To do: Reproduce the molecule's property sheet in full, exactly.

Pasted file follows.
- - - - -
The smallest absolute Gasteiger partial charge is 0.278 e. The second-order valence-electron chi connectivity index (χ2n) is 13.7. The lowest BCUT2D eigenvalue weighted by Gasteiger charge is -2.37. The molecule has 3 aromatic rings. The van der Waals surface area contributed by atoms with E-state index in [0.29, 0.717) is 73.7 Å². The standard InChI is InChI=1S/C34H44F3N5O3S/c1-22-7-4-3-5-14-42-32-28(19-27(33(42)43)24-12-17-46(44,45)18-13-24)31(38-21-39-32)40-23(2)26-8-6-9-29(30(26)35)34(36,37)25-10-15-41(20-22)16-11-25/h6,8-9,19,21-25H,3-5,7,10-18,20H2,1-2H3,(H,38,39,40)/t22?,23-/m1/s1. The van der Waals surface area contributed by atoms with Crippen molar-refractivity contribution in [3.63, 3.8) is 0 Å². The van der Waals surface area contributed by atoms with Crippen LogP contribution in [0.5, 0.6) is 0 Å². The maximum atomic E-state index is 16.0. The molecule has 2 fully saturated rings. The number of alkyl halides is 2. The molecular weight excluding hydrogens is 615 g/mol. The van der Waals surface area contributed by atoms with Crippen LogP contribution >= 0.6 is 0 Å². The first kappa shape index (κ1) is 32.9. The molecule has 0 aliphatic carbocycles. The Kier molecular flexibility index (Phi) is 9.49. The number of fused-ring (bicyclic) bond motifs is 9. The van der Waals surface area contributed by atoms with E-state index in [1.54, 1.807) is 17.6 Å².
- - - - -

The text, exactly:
The smallest absolute Gasteiger partial charge is 0.278 e. The second-order valence-electron chi connectivity index (χ2n) is 13.7. The lowest BCUT2D eigenvalue weighted by Gasteiger charge is -2.37. The molecule has 3 aromatic rings. The van der Waals surface area contributed by atoms with E-state index in [0.29, 0.717) is 73.7 Å². The standard InChI is InChI=1S/C34H44F3N5O3S/c1-22-7-4-3-5-14-42-32-28(19-27(33(42)43)24-12-17-46(44,45)18-13-24)31(38-21-39-32)40-23(2)26-8-6-9-29(30(26)35)34(36,37)25-10-15-41(20-22)16-11-25/h6,8-9,19,21-25H,3-5,7,10-18,20H2,1-2H3,(H,38,39,40)/t22?,23-/m1/s1. The van der Waals surface area contributed by atoms with Crippen molar-refractivity contribution in [3.63, 3.8) is 0 Å². The van der Waals surface area contributed by atoms with Crippen LogP contribution in [0.5, 0.6) is 0 Å². The maximum atomic E-state index is 16.0. The molecule has 2 fully saturated rings. The number of alkyl halides is 2. The molecular weight excluding hydrogens is 615 g/mol. The van der Waals surface area contributed by atoms with Crippen LogP contribution >= 0.6 is 0 Å². The first kappa shape index (κ1) is 32.9. The molecule has 0 aliphatic carbocycles. The Kier molecular flexibility index (Phi) is 9.49. The number of fused-ring (bicyclic) bond motifs is 9. The van der Waals surface area contributed by atoms with E-state index in [1.54, 1.807) is 17.6 Å².